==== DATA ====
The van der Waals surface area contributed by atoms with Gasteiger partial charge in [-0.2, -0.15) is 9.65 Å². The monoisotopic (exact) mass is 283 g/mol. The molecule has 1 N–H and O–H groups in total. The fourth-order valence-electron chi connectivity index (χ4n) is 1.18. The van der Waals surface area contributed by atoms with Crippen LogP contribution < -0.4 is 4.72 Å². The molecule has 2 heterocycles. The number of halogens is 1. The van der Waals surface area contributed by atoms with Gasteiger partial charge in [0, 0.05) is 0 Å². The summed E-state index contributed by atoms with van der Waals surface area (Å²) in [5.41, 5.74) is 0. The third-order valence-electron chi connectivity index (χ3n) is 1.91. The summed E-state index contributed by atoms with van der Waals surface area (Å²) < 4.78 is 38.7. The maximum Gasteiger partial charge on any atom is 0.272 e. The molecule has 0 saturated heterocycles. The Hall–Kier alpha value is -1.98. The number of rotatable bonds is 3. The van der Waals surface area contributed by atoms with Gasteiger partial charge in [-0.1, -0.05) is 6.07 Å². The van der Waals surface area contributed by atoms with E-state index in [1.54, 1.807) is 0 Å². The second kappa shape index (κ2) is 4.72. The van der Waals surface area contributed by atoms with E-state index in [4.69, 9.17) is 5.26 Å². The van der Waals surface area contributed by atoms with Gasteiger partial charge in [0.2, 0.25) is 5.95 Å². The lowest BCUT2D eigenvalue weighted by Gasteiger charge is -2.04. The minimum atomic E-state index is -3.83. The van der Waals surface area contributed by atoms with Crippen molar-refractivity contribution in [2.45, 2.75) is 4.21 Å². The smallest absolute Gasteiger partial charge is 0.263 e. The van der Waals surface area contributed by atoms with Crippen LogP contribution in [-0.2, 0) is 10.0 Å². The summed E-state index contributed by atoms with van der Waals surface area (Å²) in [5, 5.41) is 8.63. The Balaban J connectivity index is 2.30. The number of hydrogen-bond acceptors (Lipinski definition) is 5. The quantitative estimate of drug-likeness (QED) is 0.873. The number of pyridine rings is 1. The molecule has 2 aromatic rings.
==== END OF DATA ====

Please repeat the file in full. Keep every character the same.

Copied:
The van der Waals surface area contributed by atoms with Gasteiger partial charge in [-0.2, -0.15) is 9.65 Å². The monoisotopic (exact) mass is 283 g/mol. The molecule has 1 N–H and O–H groups in total. The fourth-order valence-electron chi connectivity index (χ4n) is 1.18. The van der Waals surface area contributed by atoms with Crippen LogP contribution < -0.4 is 4.72 Å². The molecule has 2 heterocycles. The number of halogens is 1. The van der Waals surface area contributed by atoms with Gasteiger partial charge in [0, 0.05) is 0 Å². The summed E-state index contributed by atoms with van der Waals surface area (Å²) in [5.41, 5.74) is 0. The third-order valence-electron chi connectivity index (χ3n) is 1.91. The summed E-state index contributed by atoms with van der Waals surface area (Å²) < 4.78 is 38.7. The maximum Gasteiger partial charge on any atom is 0.272 e. The molecule has 0 saturated heterocycles. The Hall–Kier alpha value is -1.98. The number of rotatable bonds is 3. The van der Waals surface area contributed by atoms with Gasteiger partial charge in [-0.1, -0.05) is 6.07 Å². The van der Waals surface area contributed by atoms with E-state index in [1.54, 1.807) is 0 Å². The second kappa shape index (κ2) is 4.72. The van der Waals surface area contributed by atoms with E-state index in [4.69, 9.17) is 5.26 Å². The van der Waals surface area contributed by atoms with Gasteiger partial charge in [0.2, 0.25) is 5.95 Å². The lowest BCUT2D eigenvalue weighted by Gasteiger charge is -2.04. The minimum atomic E-state index is -3.83. The van der Waals surface area contributed by atoms with Crippen molar-refractivity contribution in [2.45, 2.75) is 4.21 Å². The smallest absolute Gasteiger partial charge is 0.263 e. The van der Waals surface area contributed by atoms with Crippen LogP contribution in [-0.2, 0) is 10.0 Å². The summed E-state index contributed by atoms with van der Waals surface area (Å²) in [5, 5.41) is 8.63. The Balaban J connectivity index is 2.30. The number of hydrogen-bond acceptors (Lipinski definition) is 5. The quantitative estimate of drug-likeness (QED) is 0.873. The number of pyridine rings is 1. The molecule has 2 aromatic rings.